Stalin Was Murdered, Author Claims Or He Was Allowed To Die Without Proper Medical Care
Josef Stalin, the Soviet dictator who ordered the executions of millions of people, was himself murdered by trusted aides or at least allowed to die untreated after collapsing at home, a new book claims.
The official Soviet government line was that Stalin died March 5, 1953 - 43 years ago Tuesday - after suffering a cerebral hemorrhage and a stroke.
But Russian writer and playwright Edvard Radzinsky says in his new biography, “Stalin,” that the dictator was probably poisoned by a bodyguard acting on orders from Lavrenti Beria, the dreaded head of the Soviet secret police.
When another bodyguard found Stalin lying on his bedroom floor in a puddle of his own urine, Beria and other top government officials, including Nikita Khrushchev, refused to summon medical help for more than 13 hours, hastening his death, Radzinsky said in an interview Monday.
“If they did not kill him by poison, they killed him” by withholding medical care, he said.
“For me it was a really great shock, because I didn’t believe it that these cowards, his comrades-in-arms … were able to do something like this.”
Radzinsky’s book is based on interviews - including new, sworn testimony from the bodyguard who discovered the dying Stalin - and a trove of previously secret documents in government, Communist Party and KGB archives.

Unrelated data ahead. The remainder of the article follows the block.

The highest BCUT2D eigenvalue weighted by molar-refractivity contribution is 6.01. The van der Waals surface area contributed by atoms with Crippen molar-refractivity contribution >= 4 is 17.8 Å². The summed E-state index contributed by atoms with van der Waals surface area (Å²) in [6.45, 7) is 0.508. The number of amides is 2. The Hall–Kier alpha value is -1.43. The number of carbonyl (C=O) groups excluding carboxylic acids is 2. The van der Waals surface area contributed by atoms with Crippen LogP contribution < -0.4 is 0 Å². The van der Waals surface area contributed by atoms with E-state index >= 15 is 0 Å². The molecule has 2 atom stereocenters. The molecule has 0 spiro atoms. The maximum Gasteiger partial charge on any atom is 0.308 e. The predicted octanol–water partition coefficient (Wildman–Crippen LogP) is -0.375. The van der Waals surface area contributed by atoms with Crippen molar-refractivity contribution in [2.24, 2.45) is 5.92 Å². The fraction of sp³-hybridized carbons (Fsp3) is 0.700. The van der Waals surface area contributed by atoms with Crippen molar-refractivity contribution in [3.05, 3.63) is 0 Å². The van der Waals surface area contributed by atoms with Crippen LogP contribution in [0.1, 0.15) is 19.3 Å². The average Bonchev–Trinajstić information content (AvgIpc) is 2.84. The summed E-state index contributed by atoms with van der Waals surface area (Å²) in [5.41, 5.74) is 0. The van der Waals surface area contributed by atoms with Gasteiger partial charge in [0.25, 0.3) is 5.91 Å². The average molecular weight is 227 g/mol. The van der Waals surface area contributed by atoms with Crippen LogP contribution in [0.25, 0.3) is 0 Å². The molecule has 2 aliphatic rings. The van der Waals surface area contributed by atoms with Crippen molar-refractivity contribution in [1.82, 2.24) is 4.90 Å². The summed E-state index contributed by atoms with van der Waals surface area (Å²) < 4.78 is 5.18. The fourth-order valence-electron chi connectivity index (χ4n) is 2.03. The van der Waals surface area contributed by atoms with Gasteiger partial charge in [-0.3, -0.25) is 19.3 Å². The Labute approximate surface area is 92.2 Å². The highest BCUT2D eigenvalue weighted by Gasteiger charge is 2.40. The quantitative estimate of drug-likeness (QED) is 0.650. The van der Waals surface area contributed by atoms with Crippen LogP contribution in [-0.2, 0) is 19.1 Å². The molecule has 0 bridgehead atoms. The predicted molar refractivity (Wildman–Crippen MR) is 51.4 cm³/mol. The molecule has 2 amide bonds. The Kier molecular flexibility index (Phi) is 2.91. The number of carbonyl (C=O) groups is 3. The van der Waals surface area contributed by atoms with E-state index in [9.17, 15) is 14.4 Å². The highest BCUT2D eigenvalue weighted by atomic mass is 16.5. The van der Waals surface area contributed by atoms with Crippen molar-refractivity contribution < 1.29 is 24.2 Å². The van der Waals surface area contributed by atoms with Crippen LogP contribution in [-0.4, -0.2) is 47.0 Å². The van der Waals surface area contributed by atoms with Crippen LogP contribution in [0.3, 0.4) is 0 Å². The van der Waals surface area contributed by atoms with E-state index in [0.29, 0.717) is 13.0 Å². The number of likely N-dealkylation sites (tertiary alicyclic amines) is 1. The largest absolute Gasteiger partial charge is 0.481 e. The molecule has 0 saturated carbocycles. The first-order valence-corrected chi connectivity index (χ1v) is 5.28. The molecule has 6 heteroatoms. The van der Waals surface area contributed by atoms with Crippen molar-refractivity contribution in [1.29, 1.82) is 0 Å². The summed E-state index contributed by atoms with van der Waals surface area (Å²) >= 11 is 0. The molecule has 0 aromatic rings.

Radzinsky says Beria ordered Stalin’s death out of fear he would soon be executed - the fate of previous secret police chiefs. Soon after Stalin died, Beria was in fact killed by a firing squad.
Radzinsky says he detected the first clues in accounts by three of Stalin’s bodyguards found in the State Archive of the October Revolution.
Two of them said that hours before he suffered his stroke, the nocturnal, workaholic Stalin gave them an unprecedented order: “I’m going to bed. I shan’t be wanting you. You can go to bed, too.”
But the bodyguard who found Stalin on the floor, Peter Lozgachev, told Radzinsky in an interview that the order did not come directly from Stalin; rather, it came from another bodyguard who went home before Stalin was found.
Bodyguards called Beria and others - including Khrushchev, Stalin’s eventual successor - to Stalin’s home, but the leaders said Stalin was sleeping and left without summoning doctors.
“Beria did not hurry, as he knew something more,” Radzinsky said, adding that the leaders went back to the Kremlin to divide up power.
Radzinsky acknowledges he has no firm evidence. But he says only Beria was in a position to arrange Stalin’s murder and that it was probably committed by the bodyguard who told the others to go to sleep. Radzinsky identified the alleged killer as Ivan Khrustalev.
Radzinsky says that on the day he died, Stalin planned to begin the mass deportation of Soviet Jews to Siberia and the republic of Kazakhstan - an act calculated to provoke the West and start World War III.
Stalin was confident he could win such a war and destroy capitalism. But he had to move quickly, before his half-ruined, half-starved country collapsed.
© Copyright 1996 Associated Press. All rights reserved. This material may not be published, broadcast, rewritten, or redistributed.